Located in subregion / area: Vallée de la Marne / Vallée de la Marne Ouest
Vineyards and grape varieties: 278.6 hectares (688.4 acres), of which 63% Pinot Meunier, 21% Pinot Noir, 15% Chardonnay, and 0.2% other grape varieties.
Classification: “Autre cru” (80%)
Google Maps view with the villages in the Vallée de la Marne Ouest highlighted, as well as some surrounding villages in white.
Clicking on a village opens a field to the left with a link to the village profile, if there is one.
On the left bank of Marne
Comment: several of the villages to the north are not included in the list above, since they are outside the appellation and therefore will not be profiled.
Essômes-sur-Marne is located on the right bank of the Marne river, which means to the north of the river. The main village Essômes-sur-Marne is located close to Château-Thierry, which is the largest town in the western Marne Valley.
There are several hamlets in the commune. Close to the vineyards we find (from north to south) Vaux, Monneaux, Crogis, Aulnoy, and Rouvroy.
The Essômes-sur-Marne commune covers 2855 hectares and has 2784 inhabitants (as of 2015) referred to as Essomois and Essomoises.
The vineyards in Essômes-sur-Marne are spread over several parts of the commune. A large proportion are located on the slope of a hill which is situated on the border to Château-Thierry. Other vineyards are located close to Marne, with further vineyards below the aforementioned hill. The slopes of the vineyards cover most directions expect north. Pinot Meunier is the most common grape variety.
The current vineyard surface in the Essômes-sur-Marne commune is 278.6 hectares (688.4 acres). There are 176.5 ha Pinot Meunier (63.4%), 59.8 ha Pinot Noir (21.5%), 41.8 ha Chardonnay (15.0%), and 0.5 ha other grape varieties (0.2%). Current information from CIVC as of 2018, refers to the situation a few years earlier. In 1997, the vineyard surface was 255 ha. There are 173 vineyard owners (exploitants) in the commune.
Producer status is indicated where known: RM = récoltant-manipulant, or grower-producers. RC = récoltant-coopérateur, growers that are cooperative members but sell Champagnes under their own name.
- Daniel Agron (RM), whose range includes a vintage Champagne.
- Belin (RM?), with the subtitle Gérard et Olivier on some labels, is a member of the Vignerons Indépendants. They have 8 ha of vineyards in Essôme-sur-Marne and Aulnois with 60% Pinot Meunier, 30% Chardonnay, and 10% Pinot Noir. The range includes a vintage Champagne composed of 45% Pinot Meunier, 35% Pinot Noir, and 20% Chardonnay (refers to the 2012 vintage), which also exists in an Extra Brut version.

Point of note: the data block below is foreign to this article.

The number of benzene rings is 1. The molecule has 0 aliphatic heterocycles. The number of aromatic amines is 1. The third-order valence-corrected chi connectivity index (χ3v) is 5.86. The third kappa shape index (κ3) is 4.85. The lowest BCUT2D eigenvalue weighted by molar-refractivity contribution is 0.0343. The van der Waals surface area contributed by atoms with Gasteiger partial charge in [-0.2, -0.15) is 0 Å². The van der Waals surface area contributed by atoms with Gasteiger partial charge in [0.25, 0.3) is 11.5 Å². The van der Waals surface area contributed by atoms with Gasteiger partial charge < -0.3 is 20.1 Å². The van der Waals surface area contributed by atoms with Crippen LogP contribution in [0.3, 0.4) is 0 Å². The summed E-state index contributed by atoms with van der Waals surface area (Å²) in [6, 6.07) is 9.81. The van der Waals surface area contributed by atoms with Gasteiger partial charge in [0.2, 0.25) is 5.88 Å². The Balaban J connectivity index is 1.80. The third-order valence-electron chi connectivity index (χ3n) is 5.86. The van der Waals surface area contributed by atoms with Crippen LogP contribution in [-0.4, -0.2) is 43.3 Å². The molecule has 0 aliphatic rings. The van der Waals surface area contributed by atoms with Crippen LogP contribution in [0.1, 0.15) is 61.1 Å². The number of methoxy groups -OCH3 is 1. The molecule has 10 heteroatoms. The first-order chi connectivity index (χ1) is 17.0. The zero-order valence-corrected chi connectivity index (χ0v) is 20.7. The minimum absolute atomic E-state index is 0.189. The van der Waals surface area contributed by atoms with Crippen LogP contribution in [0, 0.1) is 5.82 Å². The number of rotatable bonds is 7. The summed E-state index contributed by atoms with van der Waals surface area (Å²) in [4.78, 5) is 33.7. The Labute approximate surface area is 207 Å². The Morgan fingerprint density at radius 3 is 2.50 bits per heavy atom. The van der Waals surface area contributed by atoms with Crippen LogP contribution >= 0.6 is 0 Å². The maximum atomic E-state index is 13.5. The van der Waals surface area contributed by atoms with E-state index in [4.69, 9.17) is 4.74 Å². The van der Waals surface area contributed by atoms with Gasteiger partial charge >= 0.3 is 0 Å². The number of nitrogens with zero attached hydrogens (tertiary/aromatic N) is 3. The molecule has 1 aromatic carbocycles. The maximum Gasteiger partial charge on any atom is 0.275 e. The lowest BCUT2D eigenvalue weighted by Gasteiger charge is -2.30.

- Stéphane Fauvet (RC, Facebook page), whose range includes a vintage Champagne.
- Franck Gaullier (RM, Facebook page)
- Gaullier-Gutel, whose range includes a vintage Champagne.
- Gaullier Lhermitte (RC)
- Michel Hoerter (RC), who has 9 ha of vineyards with 70% Pinot Meunier, 22% Pinot Noir, and 8% Chardonnay. The range includes a vintage Champagne composed of 55% Pinot Meunier, 27% Chardonnay, and 18% Pinot Noir (refers to the 2010 vintage).
- L. Huot et Fils (RC, Facebook page), whose range includes a vintage Champagne composed of 40% Chardonnay, 40% Pinot Noir, and 20% Pinot Meunier (refers to the 2008 vintage). Not to be confused with Louis Huot in Saint-Martin d’Ablois, who used to write L. Huot Fils on their labels.
- Michel Michaux (RC), has 8.3 ha of vineyards. The range includes three vintage Champagnes: Brut Millésime composed of 70% Pinot Meunier, 25% Chardonnay, and 5% Pinot Noir (refers to the 2011 vintage), Rêve d’anton, and Blanc de Blanc Millésime which is 100% Chardonnay.
- Paillette (RM, Facebook page), with 7.5 ha of vineyards. The range includes a vintage Champagne composed of 50% Chardonnay and 50% Pinot Noir.
- Jean François Therrien (RM)
- Jean-Paul Toussirot (RC), whose range includes a vintage Champagne.
Comment: the list may be incomplete.
- Wikipedia about this village in English, in French.
- Website of the Essômes-sur-Marne commune.
- UMC’s village profile of Essômes-sur-Marne.
- Swedish version of this post.
© Tomas Eriksson 2019, last update 2019-03-14